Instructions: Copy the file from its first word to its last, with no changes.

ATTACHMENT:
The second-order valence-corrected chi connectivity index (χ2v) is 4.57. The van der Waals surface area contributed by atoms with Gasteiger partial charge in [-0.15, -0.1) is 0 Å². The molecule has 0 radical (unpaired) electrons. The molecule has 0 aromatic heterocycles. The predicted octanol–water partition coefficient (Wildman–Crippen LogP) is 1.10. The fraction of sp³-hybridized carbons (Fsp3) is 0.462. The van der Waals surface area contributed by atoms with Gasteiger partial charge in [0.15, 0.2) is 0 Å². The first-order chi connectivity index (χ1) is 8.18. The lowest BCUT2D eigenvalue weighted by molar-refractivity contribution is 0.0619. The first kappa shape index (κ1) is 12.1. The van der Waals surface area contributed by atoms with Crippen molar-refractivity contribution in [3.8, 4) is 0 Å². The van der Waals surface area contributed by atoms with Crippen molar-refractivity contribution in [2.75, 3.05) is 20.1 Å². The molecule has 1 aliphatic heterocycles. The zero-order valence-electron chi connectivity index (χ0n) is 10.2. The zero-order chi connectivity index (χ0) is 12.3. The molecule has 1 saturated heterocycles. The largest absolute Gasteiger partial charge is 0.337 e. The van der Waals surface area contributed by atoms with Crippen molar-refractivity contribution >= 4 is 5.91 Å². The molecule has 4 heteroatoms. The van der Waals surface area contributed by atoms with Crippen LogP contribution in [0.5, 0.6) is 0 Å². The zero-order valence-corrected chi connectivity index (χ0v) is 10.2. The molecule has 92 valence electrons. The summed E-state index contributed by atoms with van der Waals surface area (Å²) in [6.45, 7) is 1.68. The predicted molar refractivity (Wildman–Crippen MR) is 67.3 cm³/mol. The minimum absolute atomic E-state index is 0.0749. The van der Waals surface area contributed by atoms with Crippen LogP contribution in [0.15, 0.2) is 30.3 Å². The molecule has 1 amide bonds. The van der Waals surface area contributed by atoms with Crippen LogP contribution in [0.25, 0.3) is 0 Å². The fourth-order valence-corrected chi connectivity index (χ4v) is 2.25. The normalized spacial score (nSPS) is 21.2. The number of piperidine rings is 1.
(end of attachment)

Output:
The second-order valence-corrected chi connectivity index (χ2v) is 4.57. The van der Waals surface area contributed by atoms with Gasteiger partial charge in [-0.15, -0.1) is 0 Å². The molecule has 0 radical (unpaired) electrons. The molecule has 0 aromatic heterocycles. The predicted octanol–water partition coefficient (Wildman–Crippen LogP) is 1.10. The fraction of sp³-hybridized carbons (Fsp3) is 0.462. The van der Waals surface area contributed by atoms with Gasteiger partial charge in [0.15, 0.2) is 0 Å². The first-order chi connectivity index (χ1) is 8.18. The lowest BCUT2D eigenvalue weighted by molar-refractivity contribution is 0.0619. The first kappa shape index (κ1) is 12.1. The van der Waals surface area contributed by atoms with Crippen molar-refractivity contribution in [3.8, 4) is 0 Å². The van der Waals surface area contributed by atoms with Crippen molar-refractivity contribution in [2.75, 3.05) is 20.1 Å². The molecule has 1 aliphatic heterocycles. The zero-order valence-electron chi connectivity index (χ0n) is 10.2. The zero-order chi connectivity index (χ0) is 12.3. The molecule has 1 saturated heterocycles. The largest absolute Gasteiger partial charge is 0.337 e. The van der Waals surface area contributed by atoms with Crippen molar-refractivity contribution >= 4 is 5.91 Å². The molecule has 4 heteroatoms. The van der Waals surface area contributed by atoms with Crippen LogP contribution in [0.5, 0.6) is 0 Å². The zero-order valence-corrected chi connectivity index (χ0v) is 10.2. The molecule has 92 valence electrons. The summed E-state index contributed by atoms with van der Waals surface area (Å²) in [6.45, 7) is 1.68. The predicted molar refractivity (Wildman–Crippen MR) is 67.3 cm³/mol. The minimum absolute atomic E-state index is 0.0749. The van der Waals surface area contributed by atoms with Crippen LogP contribution in [0.15, 0.2) is 30.3 Å². The molecule has 1 amide bonds. The van der Waals surface area contributed by atoms with Crippen LogP contribution in [0.25, 0.3) is 0 Å². The fourth-order valence-corrected chi connectivity index (χ4v) is 2.25. The normalized spacial score (nSPS) is 21.2. The number of piperidine rings is 1.